Hence, nutrient upwelling promotes bloom development and phytoplankton growth, while the upwelled community modulates these blooms in composition. This makes the prediction of coastal phytoplankton productivity a particular challenge as the entrainment of subsurface populations depends on depth and rates of water mass transport, and modulation of source water in either depth or location will likely reflect in the altered ecology of bloom populations in coastal waters and potential biogeochemical changes in nutrient cycling. This would be in addition to the variability in nutrient content of upwelled water sources via ENSO (Espinoza-Morriberón et al., 2017) and the variability in the mixed layer depth (Rigby et al., 2020). It is even possible that this uncertainty would be amplified if this response occurred in a more complete food web with larger predators. Smaller organisms e.g. Synechococcus, that are less important for determining high biomass during the blooms, did not have a clear impact on nutrient stoichiometry within the study time period despite clearly profiting from the addition of a deep water microbial community. Indeed, vertical mixing through Ekman pumping away from the coast may even provide sporadic stimulation of surface Synechococcus populations as water masses are advected offshore into the South Pacific subtropical gyre. In the ocean, physiological and ecological drivers (e.g. growth rates, transcriptional response times, mutualisms, symbioses, Sect. 4.2) would act in addition to other physical factors that regulate plankton biomass accumulation and succession in the surface waters following upwelling (e.g. seed community abundance present in subsurface waters; Seegers et al., 2015). Such physical factors, such as dilution, mixing and horizontal transport of water masses via regular tidal transport onshore (Stauffer et al., 2020), could not be included in this experimental set-up.
Overall, productivity, i.e. organic matter production in this 10 d long incubation study, was highest in incubations with the highest added NOx concentrations, reflecting N as the limiting macronutrient. Differences in Chl a concentrations were primarily connected to the amount of NOx added but were also distinctly modified by the seed community added. Incubations with different initial source water showed that the microbial seed community impacts phytoplankton succession, with the potential to influence communities further offshore and towards the oligotrophic subtropical gyre. The crucial period for differences in microbial community was the nutrient-depleted post-bloom phase, where increased resource competition elicited divergence in biomass and post-bloom composition between replicates in unfiltered treatments. These differences in community composition had an impact on nutrient drawdown. For example, silicate drawdown was higher in the unfiltered biology incubations compared to the filtered organic incubations (within a given deep water). This indicates potential differences in growth of silicifying phytoplankton between replicate incubations, likely diatoms arising from a seed population in the unfiltered deep water added. Initial minor heterogeneity in microbial community composition, such as that observed in silicifying phytoplankton and Synechococcus here, may be augmented in further successions of plankton bloom developments and have consequences on overall productivity and transfer of energy to higher trophic levels. Hence, nutrient upwelling promotes the occurrence of phytoplankton blooms while the upwelled community modifies these blooms.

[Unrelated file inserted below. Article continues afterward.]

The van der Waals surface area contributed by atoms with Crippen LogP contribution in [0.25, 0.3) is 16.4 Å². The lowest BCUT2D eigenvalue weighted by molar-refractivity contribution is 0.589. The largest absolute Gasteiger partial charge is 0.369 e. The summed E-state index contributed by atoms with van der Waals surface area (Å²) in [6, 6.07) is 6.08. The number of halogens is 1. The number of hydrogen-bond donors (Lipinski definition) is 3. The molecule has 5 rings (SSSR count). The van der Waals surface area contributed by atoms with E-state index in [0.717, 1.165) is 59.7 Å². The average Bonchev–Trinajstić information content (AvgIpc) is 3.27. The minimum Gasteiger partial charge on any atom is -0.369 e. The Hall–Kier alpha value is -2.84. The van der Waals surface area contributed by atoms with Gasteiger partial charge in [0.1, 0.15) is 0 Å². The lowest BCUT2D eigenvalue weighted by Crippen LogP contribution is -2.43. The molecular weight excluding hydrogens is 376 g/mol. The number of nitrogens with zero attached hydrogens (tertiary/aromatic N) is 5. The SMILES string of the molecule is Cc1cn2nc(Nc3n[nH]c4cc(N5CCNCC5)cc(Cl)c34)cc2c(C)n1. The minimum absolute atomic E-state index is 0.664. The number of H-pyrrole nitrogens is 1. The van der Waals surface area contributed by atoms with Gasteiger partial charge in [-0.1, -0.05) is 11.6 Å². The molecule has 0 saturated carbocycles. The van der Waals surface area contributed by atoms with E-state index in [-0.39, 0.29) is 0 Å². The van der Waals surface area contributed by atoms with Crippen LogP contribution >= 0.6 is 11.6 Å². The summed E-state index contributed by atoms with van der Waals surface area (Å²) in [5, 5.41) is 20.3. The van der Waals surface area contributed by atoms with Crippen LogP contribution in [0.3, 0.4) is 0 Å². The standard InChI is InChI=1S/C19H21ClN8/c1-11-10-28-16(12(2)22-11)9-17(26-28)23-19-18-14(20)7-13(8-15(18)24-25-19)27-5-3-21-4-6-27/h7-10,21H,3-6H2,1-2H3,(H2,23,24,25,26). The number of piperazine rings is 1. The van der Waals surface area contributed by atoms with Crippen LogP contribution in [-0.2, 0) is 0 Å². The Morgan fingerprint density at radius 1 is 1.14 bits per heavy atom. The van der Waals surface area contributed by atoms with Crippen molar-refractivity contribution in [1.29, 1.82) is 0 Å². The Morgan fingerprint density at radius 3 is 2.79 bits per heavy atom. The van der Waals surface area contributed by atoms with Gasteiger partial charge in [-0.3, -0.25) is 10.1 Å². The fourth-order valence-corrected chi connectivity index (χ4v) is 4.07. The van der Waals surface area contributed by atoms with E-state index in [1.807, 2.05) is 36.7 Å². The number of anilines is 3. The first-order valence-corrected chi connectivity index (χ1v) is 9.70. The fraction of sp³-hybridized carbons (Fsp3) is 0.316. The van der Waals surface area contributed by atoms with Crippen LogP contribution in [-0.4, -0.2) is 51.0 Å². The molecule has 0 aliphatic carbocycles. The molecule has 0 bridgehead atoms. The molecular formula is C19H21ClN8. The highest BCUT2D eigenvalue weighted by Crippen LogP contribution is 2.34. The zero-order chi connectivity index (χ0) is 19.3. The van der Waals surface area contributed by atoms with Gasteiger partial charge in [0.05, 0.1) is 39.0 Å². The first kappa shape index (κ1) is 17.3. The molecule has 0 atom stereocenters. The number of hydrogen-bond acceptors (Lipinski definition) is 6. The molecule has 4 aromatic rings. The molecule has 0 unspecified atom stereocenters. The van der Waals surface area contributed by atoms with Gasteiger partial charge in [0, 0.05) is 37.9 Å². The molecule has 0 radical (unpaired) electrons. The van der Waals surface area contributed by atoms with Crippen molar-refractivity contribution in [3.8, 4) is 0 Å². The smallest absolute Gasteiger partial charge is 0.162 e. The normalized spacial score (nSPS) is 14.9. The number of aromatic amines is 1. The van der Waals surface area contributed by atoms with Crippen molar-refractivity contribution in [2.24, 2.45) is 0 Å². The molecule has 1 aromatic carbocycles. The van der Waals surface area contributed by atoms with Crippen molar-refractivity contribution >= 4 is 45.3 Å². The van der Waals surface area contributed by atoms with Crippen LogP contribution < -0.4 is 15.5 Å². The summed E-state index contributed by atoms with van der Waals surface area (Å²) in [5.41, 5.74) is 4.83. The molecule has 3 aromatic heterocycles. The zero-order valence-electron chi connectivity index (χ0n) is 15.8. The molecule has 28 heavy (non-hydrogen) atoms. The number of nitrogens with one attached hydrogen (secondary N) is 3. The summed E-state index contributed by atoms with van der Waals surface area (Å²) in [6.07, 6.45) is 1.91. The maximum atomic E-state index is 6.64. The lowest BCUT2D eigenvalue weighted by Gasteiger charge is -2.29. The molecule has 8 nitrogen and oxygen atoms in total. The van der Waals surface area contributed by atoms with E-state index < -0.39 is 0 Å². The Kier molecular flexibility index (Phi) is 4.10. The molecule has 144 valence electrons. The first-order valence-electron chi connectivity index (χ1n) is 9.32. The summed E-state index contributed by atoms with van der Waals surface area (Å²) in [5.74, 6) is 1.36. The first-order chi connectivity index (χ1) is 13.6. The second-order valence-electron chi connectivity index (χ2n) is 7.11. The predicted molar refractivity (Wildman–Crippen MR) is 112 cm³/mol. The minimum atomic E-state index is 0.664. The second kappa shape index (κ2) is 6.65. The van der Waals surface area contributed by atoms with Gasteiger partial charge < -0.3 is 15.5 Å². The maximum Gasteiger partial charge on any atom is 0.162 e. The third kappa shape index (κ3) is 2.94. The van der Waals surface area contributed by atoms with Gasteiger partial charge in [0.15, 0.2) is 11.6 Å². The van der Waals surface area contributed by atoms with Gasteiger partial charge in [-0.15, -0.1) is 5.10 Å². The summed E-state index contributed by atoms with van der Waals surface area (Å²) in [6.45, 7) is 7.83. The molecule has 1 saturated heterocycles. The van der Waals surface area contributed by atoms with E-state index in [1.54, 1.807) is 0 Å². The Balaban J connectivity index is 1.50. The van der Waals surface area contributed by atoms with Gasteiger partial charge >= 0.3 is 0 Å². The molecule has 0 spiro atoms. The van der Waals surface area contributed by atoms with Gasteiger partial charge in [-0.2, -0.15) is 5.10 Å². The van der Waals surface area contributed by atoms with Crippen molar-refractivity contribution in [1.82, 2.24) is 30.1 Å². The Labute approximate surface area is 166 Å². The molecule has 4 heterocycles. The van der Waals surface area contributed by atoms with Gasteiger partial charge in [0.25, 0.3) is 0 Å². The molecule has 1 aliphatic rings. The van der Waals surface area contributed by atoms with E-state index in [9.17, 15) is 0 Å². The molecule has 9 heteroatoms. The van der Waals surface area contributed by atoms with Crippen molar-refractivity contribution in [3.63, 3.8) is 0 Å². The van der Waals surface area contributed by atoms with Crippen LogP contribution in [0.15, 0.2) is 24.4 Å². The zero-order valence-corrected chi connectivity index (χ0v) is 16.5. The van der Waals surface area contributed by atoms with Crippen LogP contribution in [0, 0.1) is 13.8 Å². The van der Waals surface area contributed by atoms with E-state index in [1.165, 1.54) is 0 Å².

All data presented in this paper are openly available on PANGAEA under the following link https://doi.org/10.1594/PANGAEA.941138 (Paul et al., 2022).
Detailed statistical output and other data referred to here in the text is available as Supplement. The supplement related to this article is available online at: https://doi.org/10.5194/bg-19-5911-2022-supplement.
This study was conceived and designed by AJP, JA, KS, LTB and UR. Sampling and sample analysis were carried out by AJP, EvdE, JA, JP, KS, LR, LTB and NHH. Data analysis was carried out by AJP, JA, JP, KS, LR, LTB and NHH with the paper written by AJP with comments from all co-authors.
The contact author has declared that none of the authors has any competing interests.
Publisher's note: Copernicus Publications remains neutral with regard to jurisdictional claims in published maps and institutional affiliations.
This article is part of the special issue “Ecological and biogeochemical functioning of the coastal upwelling system off Peru: an in situ mesocosm study”. It is not associated with a conference.
We are particularly thankful to the staff of the Instituto del Mar del Perú (IMARPE) for their support during the planning, preparation and execution of this study and to the captains and crews of BAP MORALES, IMARPE VI and BIC HUMBOLDT for their support during deployment and recovery of the mesocosms and various operations over the course of this investigation. Special thanks go to the Marina de Guerra del Perú, in particular the submarine section of the Navy of Callao, and to the Dirección General de Capitanías y Guardacostas.
This research has been supported by the Collaborative Research Centre SFB 754 Climate–Biogeochemistry Interactions in the Tropical Ocean financed by the German Research
Foundation (DFG), the EU project AQUACOSM (grant no. 731065), the Leibniz Award 2012 (granted to Ulf Riebesell), the Agencia Nacional de Investigación y Desarrollo (ANIDCENTROS
REGIONALES (grant no. R20F0008)), the Fondo Nacional de Desarrollo Científico y Tecnológico (FONDECYT, Project no. 3170156), the
Australian Research Council (grant no. FT200100846), and the Academy of
Finland (grant no. 259164). Javier Arístegui was supported by a Helmholtz International Fellow Award, 2015 (Helmholtz Association, Germany).
The article processing charges for this open-access publication were covered by the GEOMAR Helmholtz Centre for Ocean Research Kiel.
This paper was edited by Hans-Peter Grossart and reviewed by four anonymous referees.